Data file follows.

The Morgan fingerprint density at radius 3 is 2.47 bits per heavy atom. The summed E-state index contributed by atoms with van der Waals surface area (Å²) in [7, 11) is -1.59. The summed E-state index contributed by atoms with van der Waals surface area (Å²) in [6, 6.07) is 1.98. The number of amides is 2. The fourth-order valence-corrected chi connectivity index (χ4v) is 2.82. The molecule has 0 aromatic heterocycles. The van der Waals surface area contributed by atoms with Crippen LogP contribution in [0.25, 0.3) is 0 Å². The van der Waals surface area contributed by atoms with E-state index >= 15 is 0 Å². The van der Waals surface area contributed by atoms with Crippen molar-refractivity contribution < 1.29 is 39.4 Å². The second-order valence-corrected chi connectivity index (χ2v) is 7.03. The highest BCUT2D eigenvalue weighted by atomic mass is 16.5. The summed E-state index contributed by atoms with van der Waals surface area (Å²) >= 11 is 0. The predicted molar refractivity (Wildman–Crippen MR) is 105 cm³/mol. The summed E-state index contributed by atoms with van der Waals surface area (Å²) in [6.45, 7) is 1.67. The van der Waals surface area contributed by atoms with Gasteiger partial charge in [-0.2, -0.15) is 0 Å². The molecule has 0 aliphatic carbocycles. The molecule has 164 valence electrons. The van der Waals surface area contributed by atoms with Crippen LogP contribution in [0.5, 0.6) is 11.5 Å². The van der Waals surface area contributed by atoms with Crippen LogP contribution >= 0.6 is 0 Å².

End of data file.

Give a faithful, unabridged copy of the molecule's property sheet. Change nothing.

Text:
The Morgan fingerprint density at radius 3 is 2.47 bits per heavy atom. The summed E-state index contributed by atoms with van der Waals surface area (Å²) in [7, 11) is -1.59. The summed E-state index contributed by atoms with van der Waals surface area (Å²) in [6, 6.07) is 1.98. The number of amides is 2. The fourth-order valence-corrected chi connectivity index (χ4v) is 2.82. The molecule has 0 aromatic heterocycles. The van der Waals surface area contributed by atoms with Crippen LogP contribution in [0.25, 0.3) is 0 Å². The van der Waals surface area contributed by atoms with E-state index >= 15 is 0 Å². The van der Waals surface area contributed by atoms with Crippen molar-refractivity contribution < 1.29 is 39.4 Å². The second-order valence-corrected chi connectivity index (χ2v) is 7.03. The highest BCUT2D eigenvalue weighted by atomic mass is 16.5. The summed E-state index contributed by atoms with van der Waals surface area (Å²) >= 11 is 0. The predicted molar refractivity (Wildman–Crippen MR) is 105 cm³/mol. The summed E-state index contributed by atoms with van der Waals surface area (Å²) in [6.45, 7) is 1.67. The van der Waals surface area contributed by atoms with Gasteiger partial charge in [-0.2, -0.15) is 0 Å². The molecule has 0 aliphatic carbocycles. The molecule has 164 valence electrons. The van der Waals surface area contributed by atoms with Crippen LogP contribution in [0.5, 0.6) is 11.5 Å². The van der Waals surface area contributed by atoms with Crippen LogP contribution >= 0.6 is 0 Å².